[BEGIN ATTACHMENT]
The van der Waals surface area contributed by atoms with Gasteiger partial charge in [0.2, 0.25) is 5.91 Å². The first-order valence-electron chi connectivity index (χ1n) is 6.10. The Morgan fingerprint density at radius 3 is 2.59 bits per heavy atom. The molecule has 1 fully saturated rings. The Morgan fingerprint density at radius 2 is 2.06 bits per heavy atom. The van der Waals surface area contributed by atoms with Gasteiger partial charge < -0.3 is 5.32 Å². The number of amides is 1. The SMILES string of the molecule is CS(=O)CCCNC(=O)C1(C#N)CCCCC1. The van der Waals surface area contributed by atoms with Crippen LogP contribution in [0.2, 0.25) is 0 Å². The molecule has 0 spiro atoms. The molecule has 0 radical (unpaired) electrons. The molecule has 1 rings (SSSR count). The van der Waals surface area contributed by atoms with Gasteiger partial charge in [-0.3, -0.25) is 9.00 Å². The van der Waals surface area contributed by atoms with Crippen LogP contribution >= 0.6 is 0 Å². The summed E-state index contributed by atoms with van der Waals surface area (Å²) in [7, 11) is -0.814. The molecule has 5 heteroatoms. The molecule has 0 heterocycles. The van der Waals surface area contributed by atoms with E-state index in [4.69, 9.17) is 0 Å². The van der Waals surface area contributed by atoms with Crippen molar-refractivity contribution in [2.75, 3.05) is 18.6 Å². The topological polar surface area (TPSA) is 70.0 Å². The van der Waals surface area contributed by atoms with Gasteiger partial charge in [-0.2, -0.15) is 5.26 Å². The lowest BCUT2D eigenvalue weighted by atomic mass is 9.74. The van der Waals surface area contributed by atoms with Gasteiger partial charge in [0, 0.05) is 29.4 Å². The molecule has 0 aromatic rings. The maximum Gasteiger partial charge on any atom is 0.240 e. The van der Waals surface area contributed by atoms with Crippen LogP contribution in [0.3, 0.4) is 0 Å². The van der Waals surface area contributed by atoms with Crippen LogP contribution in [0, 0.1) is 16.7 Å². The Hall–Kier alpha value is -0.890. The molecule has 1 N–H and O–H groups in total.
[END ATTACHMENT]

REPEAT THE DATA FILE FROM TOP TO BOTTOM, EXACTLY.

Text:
The van der Waals surface area contributed by atoms with Gasteiger partial charge in [0.2, 0.25) is 5.91 Å². The first-order valence-electron chi connectivity index (χ1n) is 6.10. The Morgan fingerprint density at radius 3 is 2.59 bits per heavy atom. The molecule has 1 fully saturated rings. The Morgan fingerprint density at radius 2 is 2.06 bits per heavy atom. The van der Waals surface area contributed by atoms with Gasteiger partial charge < -0.3 is 5.32 Å². The number of amides is 1. The SMILES string of the molecule is CS(=O)CCCNC(=O)C1(C#N)CCCCC1. The van der Waals surface area contributed by atoms with Crippen LogP contribution in [0.2, 0.25) is 0 Å². The molecule has 0 spiro atoms. The molecule has 0 radical (unpaired) electrons. The molecule has 1 rings (SSSR count). The van der Waals surface area contributed by atoms with Gasteiger partial charge in [-0.3, -0.25) is 9.00 Å². The van der Waals surface area contributed by atoms with Crippen LogP contribution >= 0.6 is 0 Å². The summed E-state index contributed by atoms with van der Waals surface area (Å²) in [7, 11) is -0.814. The molecule has 5 heteroatoms. The molecule has 0 heterocycles. The van der Waals surface area contributed by atoms with E-state index in [4.69, 9.17) is 0 Å². The van der Waals surface area contributed by atoms with Crippen molar-refractivity contribution in [2.75, 3.05) is 18.6 Å². The topological polar surface area (TPSA) is 70.0 Å². The van der Waals surface area contributed by atoms with Gasteiger partial charge in [-0.2, -0.15) is 5.26 Å². The lowest BCUT2D eigenvalue weighted by atomic mass is 9.74. The van der Waals surface area contributed by atoms with Gasteiger partial charge in [0, 0.05) is 29.4 Å². The molecule has 0 aromatic rings. The maximum Gasteiger partial charge on any atom is 0.240 e. The van der Waals surface area contributed by atoms with Crippen LogP contribution in [0.3, 0.4) is 0 Å². The van der Waals surface area contributed by atoms with Crippen LogP contribution in [0, 0.1) is 16.7 Å². The Hall–Kier alpha value is -0.890. The molecule has 1 N–H and O–H groups in total.